This isn't even a trick of the trade, but still something many customers don't realize: there's NO penalty for canceling or just not showing up for your car, assuming you didn't prepay for it. Which means, if you see a great rate -- book it! You can cancel it without penalty. In fact, even most prepaid bookings can be cancelled up to 24 hours in advance without penalty. If you didn't use a credit card for the reservation, you can even no-show without charge. (You shouldn’t because it's kind of dick-ish! But you can.)
Weekends are the best time to pick up
Sunday, Monday, and Tuesday are the worst possible days to rent a car. This is peak rental time and every single company has corporate clients for whom they guarantee certain rates and availability. Retail customers take a (very) distant back seat. For the best possible rates and selection, pick up on a Thursday night or later... though the longer you push into the weekend, the more limited the selection will be.
Prepaid fuel is never a good deal, unless you're just lazy
How it works: you pre-purchase a full tank of gas so you don't have to worry about refueling before you drop off the car. Some companies also offer partial tanks and yadda yadda; the thing is, it's not that hard to fuel up close to the rental drop-off and avoid being charged the upwards of $10-per-gallon refueling penalty. (One agent recommends filling within 10 miles of the drop-off location and keeping that receipt as proof.) Purchasing fuel in advance only pays off if you somehow manage to drop the car off needing EXACTLY that much fuel. If you buy a full tank and drop the car off at two-thirds, you do not get a refund for the unused gasoline. It's also a complete rip-off: not only is it subject to the local gasoline tax but also all the taxes and fees that the airport tacks onto every purchase there. This is strictly a convenience purchase, and it's not smart.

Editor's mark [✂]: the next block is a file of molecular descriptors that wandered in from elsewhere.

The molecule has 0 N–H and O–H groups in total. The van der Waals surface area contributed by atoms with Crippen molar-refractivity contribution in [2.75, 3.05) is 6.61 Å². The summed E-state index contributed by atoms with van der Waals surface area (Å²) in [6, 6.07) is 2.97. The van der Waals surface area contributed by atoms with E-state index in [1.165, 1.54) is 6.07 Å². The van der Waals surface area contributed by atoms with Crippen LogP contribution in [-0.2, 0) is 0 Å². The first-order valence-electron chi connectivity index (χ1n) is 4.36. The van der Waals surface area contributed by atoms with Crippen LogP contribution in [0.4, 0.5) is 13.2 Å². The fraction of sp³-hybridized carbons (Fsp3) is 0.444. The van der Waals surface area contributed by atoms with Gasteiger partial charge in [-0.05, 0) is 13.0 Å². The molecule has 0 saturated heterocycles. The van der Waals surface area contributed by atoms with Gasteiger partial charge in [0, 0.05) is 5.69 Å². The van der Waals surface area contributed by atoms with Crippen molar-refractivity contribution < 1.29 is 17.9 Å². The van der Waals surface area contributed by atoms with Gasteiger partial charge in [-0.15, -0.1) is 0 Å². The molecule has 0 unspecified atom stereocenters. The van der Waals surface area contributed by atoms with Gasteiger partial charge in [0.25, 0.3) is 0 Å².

Waiting until the last minute will NOT get you a better rate
More likely than not, you will get a worse rate by procrastinating. Yes, taking a chance on walk-up rates might pay off on a slow, off-season weekend when companies are overloaded with cars, but most of the time it's not worth it. If you don't care about the car you rent or the company, you can also roll the dice with Priceline's "name your price" bidding option. Either way, you're taking a gamble with last-minute booking, and you will rarely benefit.
And finally, the biggest FAQ... INSURANCE
Every person who has ever rented a car has at some point panicked over the additional insurance offered, especially as over-aggressive counter agents strike fear into you with mention of $100-a-day "loss of use" fee should the car be damaged in an accident (which they can, and will, charge). Allow us to parse this out for you, 'cause Lord knows the rental car companies would like to keep it as vague and ominous as possible.
The "insurance" that is sold to you is typically one of three different kinds:1. Damage waiver